Mental Health Statistics Improvement Program the Adult Consumer Survey (ACS)

Principal Investigator: 
Eric Trupin, Ph.D.
Funding Source: 
Washington State Department of Social and Health Services
Project Period: 
10/01/2002 - 09/30/2014
PBHJP Project Faculty and Staff: 
Dennis
McBride
Research Manager MHSIP
Eric
Trupin
Director and Vice Chair, Department of Psychiatry & Behavioral Sciences
Catherine
Wilson
Research Scientist MHSIP
Project Summary: 

The Mental Health Statistics Improvement Program  (MHSIP) Consumer Surveys measure concerns that are important to consumers of publicly funded mental health services in the areas of Access, Quality/Appropriateness, Outcomes, Overall Satisfaction and Participation in Treatment Planning.
 
The Washington Institute administers the Adult Consumer Survey (ACS) and the Child/Family Consumer Survey (CFCS) to examine the quality of Washington State’s publically funded mental health services and to meet the reporting requirements of the Centers for Medicare and Medicaid Services (CMS). The Washington Institute has conducted these surveys since 2001.
 
The MHSIP Consumer Surveys target a random, stratified, probability proportionate to size sample  of consumers from across Washington State.  The Washington Institute manages a ten-station Computer Assisted Telephone Interview (CATI) system, and the primary data collection for the Consumer Surveys is conducted via telephone, between February and May.  Twenty-five temporary, part-time employees comprise the interview team.  Many Washington Institute Interviewers are current or past consumers of publicly funded mental health services.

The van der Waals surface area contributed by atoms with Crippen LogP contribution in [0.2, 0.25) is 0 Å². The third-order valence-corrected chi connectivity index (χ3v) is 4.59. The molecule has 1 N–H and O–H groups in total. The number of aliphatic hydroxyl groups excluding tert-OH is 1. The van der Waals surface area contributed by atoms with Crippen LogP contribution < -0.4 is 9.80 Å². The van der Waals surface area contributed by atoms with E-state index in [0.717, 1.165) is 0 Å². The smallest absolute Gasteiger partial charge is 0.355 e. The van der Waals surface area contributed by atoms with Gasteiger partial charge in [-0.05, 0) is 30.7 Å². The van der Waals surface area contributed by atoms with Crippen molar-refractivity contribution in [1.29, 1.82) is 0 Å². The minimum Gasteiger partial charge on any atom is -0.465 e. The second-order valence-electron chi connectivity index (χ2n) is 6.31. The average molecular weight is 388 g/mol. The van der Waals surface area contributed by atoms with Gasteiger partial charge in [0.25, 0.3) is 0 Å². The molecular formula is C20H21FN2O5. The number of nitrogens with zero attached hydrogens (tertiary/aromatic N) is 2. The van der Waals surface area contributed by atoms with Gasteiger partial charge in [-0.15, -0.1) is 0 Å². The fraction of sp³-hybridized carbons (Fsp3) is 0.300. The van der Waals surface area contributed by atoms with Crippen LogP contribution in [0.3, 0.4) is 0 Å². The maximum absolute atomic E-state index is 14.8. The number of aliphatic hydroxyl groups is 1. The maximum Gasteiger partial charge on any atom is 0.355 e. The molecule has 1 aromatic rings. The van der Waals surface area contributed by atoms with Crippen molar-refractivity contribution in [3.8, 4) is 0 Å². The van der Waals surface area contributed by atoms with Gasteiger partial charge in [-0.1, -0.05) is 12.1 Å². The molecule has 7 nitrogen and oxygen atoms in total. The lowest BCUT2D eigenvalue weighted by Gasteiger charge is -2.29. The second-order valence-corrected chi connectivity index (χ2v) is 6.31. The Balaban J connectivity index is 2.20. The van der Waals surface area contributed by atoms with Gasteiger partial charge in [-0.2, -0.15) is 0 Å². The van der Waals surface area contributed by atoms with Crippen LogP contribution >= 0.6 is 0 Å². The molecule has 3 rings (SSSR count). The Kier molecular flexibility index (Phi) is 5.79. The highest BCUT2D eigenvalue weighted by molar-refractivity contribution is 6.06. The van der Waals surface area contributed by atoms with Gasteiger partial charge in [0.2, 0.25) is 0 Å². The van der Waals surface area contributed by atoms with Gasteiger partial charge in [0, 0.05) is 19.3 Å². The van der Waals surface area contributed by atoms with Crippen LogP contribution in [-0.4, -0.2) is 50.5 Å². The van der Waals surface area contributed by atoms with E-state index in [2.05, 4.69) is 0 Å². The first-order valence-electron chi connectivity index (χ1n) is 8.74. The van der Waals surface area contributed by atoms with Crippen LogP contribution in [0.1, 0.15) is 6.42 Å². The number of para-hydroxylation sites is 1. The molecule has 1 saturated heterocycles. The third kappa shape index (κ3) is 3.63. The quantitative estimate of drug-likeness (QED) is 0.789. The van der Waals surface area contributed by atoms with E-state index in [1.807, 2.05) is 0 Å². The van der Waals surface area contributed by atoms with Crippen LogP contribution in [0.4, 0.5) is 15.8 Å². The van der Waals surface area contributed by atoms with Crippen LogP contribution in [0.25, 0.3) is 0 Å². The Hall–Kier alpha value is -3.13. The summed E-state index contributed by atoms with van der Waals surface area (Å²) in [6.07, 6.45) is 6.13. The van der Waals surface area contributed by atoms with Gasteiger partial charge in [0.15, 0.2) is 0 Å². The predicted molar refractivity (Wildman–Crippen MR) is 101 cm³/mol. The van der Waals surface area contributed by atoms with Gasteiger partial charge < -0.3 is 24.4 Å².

In addition to standard demographic questions that collect information on employment and marital status, living situation, arrest history, age, race, gender, and access to health insurance and care, the survey includes 36 items recommended, in part, by MHSIP, that inquire about the respondent’s perceptions of: general satisfaction with services, voice in service delivery, satisfaction with staff, perception of outcome of services, access to services, and staff cultural sensitivity.  Since 2007, items from the Mental Health National Outcome Measures (NOMS) have been included, assessing criminal justice issues, social connectedness, and functioning.  Also since 2007, items from the Internalized Stigma of Mental Illness (ISMI) were added to assess respondents’ perceived, mental illness based discrimination. 
 
The Washington Institute analyzes MHSIP survey data for sample representativeness, and combines items from the survey instruments to form constructs that measure the primary indicators of interest: general satisfaction with services, voice in service delivery, satisfaction with staff, perception of outcome of services, access to services, social connectedness, functioning, and stigma.  The Washington State Department of Social and Health Services Division of Behavioral Health and Recovery receives ACS and CFCS reports comparing these constructs across Washington State’s Regional Service Networks (RSNs) and by demographic variables.

Public Health Relevance: 

Accurate measures of consumer perceptions of the quality of publicly funded mental health services in Washington State provide DSHS Division of Behavioral Health and Recovery with a tool for assessing consumer satisfaction, identifying demographic disparities and barriers to access, and facilitating publicly funded mental health service improvement.

Adult Behavioral Health (WIMHRT)